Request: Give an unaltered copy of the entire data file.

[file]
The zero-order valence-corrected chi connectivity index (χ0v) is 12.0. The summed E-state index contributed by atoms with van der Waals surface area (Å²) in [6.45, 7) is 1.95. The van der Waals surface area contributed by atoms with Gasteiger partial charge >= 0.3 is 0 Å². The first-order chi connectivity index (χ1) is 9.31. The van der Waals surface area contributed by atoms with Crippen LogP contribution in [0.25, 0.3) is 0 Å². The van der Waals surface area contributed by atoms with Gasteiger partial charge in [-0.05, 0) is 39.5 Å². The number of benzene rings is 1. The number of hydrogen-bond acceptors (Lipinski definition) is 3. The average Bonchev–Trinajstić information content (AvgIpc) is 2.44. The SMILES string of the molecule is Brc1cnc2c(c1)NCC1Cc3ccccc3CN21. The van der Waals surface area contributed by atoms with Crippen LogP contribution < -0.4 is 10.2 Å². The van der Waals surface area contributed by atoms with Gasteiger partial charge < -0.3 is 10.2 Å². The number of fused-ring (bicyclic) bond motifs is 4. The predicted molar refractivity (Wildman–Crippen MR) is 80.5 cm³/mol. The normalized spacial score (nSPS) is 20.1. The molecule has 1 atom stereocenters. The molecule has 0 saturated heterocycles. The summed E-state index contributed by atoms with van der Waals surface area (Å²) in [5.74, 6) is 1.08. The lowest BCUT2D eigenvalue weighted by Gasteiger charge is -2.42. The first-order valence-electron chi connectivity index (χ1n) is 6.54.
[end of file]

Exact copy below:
The zero-order valence-corrected chi connectivity index (χ0v) is 12.0. The summed E-state index contributed by atoms with van der Waals surface area (Å²) in [6.45, 7) is 1.95. The van der Waals surface area contributed by atoms with Gasteiger partial charge >= 0.3 is 0 Å². The first-order chi connectivity index (χ1) is 9.31. The van der Waals surface area contributed by atoms with Crippen LogP contribution in [0.25, 0.3) is 0 Å². The van der Waals surface area contributed by atoms with Gasteiger partial charge in [-0.05, 0) is 39.5 Å². The number of benzene rings is 1. The number of hydrogen-bond acceptors (Lipinski definition) is 3. The average Bonchev–Trinajstić information content (AvgIpc) is 2.44. The SMILES string of the molecule is Brc1cnc2c(c1)NCC1Cc3ccccc3CN21. The van der Waals surface area contributed by atoms with Crippen LogP contribution < -0.4 is 10.2 Å². The van der Waals surface area contributed by atoms with Gasteiger partial charge < -0.3 is 10.2 Å². The number of fused-ring (bicyclic) bond motifs is 4. The predicted molar refractivity (Wildman–Crippen MR) is 80.5 cm³/mol. The normalized spacial score (nSPS) is 20.1. The molecule has 1 atom stereocenters. The molecule has 0 saturated heterocycles. The summed E-state index contributed by atoms with van der Waals surface area (Å²) in [5.74, 6) is 1.08. The lowest BCUT2D eigenvalue weighted by Gasteiger charge is -2.42. The first-order valence-electron chi connectivity index (χ1n) is 6.54.